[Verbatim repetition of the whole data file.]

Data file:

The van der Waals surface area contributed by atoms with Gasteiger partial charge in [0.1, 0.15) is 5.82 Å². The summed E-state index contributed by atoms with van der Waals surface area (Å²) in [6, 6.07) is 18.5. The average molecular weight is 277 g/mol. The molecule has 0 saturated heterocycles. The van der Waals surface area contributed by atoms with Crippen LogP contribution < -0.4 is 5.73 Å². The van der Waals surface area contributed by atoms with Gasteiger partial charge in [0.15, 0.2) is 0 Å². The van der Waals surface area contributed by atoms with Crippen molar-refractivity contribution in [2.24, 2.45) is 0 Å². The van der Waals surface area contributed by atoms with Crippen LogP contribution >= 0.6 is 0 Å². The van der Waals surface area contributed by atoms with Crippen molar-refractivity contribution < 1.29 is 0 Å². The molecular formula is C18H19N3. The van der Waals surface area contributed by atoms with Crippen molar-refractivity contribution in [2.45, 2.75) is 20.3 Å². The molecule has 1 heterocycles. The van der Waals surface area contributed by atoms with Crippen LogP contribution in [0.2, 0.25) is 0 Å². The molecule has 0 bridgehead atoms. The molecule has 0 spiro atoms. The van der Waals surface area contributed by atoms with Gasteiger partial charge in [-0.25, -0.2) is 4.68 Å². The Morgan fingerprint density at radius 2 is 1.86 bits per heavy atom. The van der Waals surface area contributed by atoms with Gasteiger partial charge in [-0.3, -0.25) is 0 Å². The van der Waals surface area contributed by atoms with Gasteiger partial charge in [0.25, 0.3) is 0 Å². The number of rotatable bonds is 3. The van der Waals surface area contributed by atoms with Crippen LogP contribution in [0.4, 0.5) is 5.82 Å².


The van der Waals surface area contributed by atoms with Gasteiger partial charge in [0.1, 0.15) is 5.82 Å². The summed E-state index contributed by atoms with van der Waals surface area (Å²) in [6, 6.07) is 18.5. The average molecular weight is 277 g/mol. The molecule has 0 saturated heterocycles. The van der Waals surface area contributed by atoms with Crippen LogP contribution < -0.4 is 5.73 Å². The van der Waals surface area contributed by atoms with Gasteiger partial charge in [0.15, 0.2) is 0 Å². The van der Waals surface area contributed by atoms with Crippen molar-refractivity contribution in [2.24, 2.45) is 0 Å². The van der Waals surface area contributed by atoms with Crippen LogP contribution >= 0.6 is 0 Å². The van der Waals surface area contributed by atoms with Crippen molar-refractivity contribution < 1.29 is 0 Å². The molecular formula is C18H19N3. The van der Waals surface area contributed by atoms with Crippen molar-refractivity contribution in [2.45, 2.75) is 20.3 Å². The molecule has 1 heterocycles. The van der Waals surface area contributed by atoms with Crippen LogP contribution in [0.2, 0.25) is 0 Å². The molecule has 0 bridgehead atoms. The molecule has 0 spiro atoms. The van der Waals surface area contributed by atoms with Gasteiger partial charge in [-0.25, -0.2) is 4.68 Å². The Morgan fingerprint density at radius 2 is 1.86 bits per heavy atom. The van der Waals surface area contributed by atoms with Gasteiger partial charge in [-0.3, -0.25) is 0 Å². The van der Waals surface area contributed by atoms with Gasteiger partial charge in [0.25, 0.3) is 0 Å². The number of rotatable bonds is 3. The van der Waals surface area contributed by atoms with Crippen LogP contribution in [0.4, 0.5) is 5.82 Å².